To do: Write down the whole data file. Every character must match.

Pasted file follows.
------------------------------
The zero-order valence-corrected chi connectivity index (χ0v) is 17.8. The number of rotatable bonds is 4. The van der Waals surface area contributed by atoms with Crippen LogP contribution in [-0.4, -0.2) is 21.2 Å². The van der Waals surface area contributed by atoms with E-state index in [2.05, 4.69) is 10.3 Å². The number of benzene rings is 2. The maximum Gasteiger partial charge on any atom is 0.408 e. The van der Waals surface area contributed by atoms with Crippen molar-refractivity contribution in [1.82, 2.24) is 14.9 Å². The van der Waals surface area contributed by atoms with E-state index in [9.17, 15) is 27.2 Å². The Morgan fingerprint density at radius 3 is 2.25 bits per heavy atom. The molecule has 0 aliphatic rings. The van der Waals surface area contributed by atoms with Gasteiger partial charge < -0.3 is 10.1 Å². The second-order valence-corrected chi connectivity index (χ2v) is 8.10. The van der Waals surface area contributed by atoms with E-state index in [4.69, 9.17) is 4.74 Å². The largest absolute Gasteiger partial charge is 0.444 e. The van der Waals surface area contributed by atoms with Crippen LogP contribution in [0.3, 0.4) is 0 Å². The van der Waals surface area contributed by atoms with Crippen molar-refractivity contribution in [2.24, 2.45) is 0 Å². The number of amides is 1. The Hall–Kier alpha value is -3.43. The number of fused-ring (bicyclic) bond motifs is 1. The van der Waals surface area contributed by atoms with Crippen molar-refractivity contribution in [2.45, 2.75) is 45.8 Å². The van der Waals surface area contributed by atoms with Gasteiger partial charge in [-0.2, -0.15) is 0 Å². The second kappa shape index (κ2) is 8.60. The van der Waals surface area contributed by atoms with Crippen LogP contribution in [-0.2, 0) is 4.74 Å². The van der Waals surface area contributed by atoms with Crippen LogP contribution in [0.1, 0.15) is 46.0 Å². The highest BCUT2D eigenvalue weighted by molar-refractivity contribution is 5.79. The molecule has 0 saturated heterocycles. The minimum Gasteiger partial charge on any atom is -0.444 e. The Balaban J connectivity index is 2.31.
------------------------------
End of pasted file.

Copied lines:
The zero-order valence-corrected chi connectivity index (χ0v) is 17.8. The number of rotatable bonds is 4. The van der Waals surface area contributed by atoms with Crippen LogP contribution in [-0.4, -0.2) is 21.2 Å². The van der Waals surface area contributed by atoms with E-state index in [2.05, 4.69) is 10.3 Å². The number of benzene rings is 2. The maximum Gasteiger partial charge on any atom is 0.408 e. The van der Waals surface area contributed by atoms with Crippen molar-refractivity contribution in [1.82, 2.24) is 14.9 Å². The van der Waals surface area contributed by atoms with E-state index in [9.17, 15) is 27.2 Å². The Morgan fingerprint density at radius 3 is 2.25 bits per heavy atom. The molecule has 0 aliphatic rings. The van der Waals surface area contributed by atoms with Gasteiger partial charge < -0.3 is 10.1 Å². The second-order valence-corrected chi connectivity index (χ2v) is 8.10. The van der Waals surface area contributed by atoms with E-state index in [4.69, 9.17) is 4.74 Å². The largest absolute Gasteiger partial charge is 0.444 e. The van der Waals surface area contributed by atoms with Crippen LogP contribution in [0.3, 0.4) is 0 Å². The van der Waals surface area contributed by atoms with Crippen molar-refractivity contribution in [2.24, 2.45) is 0 Å². The number of amides is 1. The Hall–Kier alpha value is -3.43. The number of fused-ring (bicyclic) bond motifs is 1. The van der Waals surface area contributed by atoms with Crippen molar-refractivity contribution in [2.45, 2.75) is 45.8 Å². The van der Waals surface area contributed by atoms with Gasteiger partial charge in [-0.2, -0.15) is 0 Å². The second kappa shape index (κ2) is 8.60. The van der Waals surface area contributed by atoms with Crippen LogP contribution in [-0.2, 0) is 4.74 Å². The van der Waals surface area contributed by atoms with Crippen LogP contribution in [0.1, 0.15) is 46.0 Å². The highest BCUT2D eigenvalue weighted by molar-refractivity contribution is 5.79. The molecule has 0 saturated heterocycles. The minimum Gasteiger partial charge on any atom is -0.444 e. The Balaban J connectivity index is 2.31.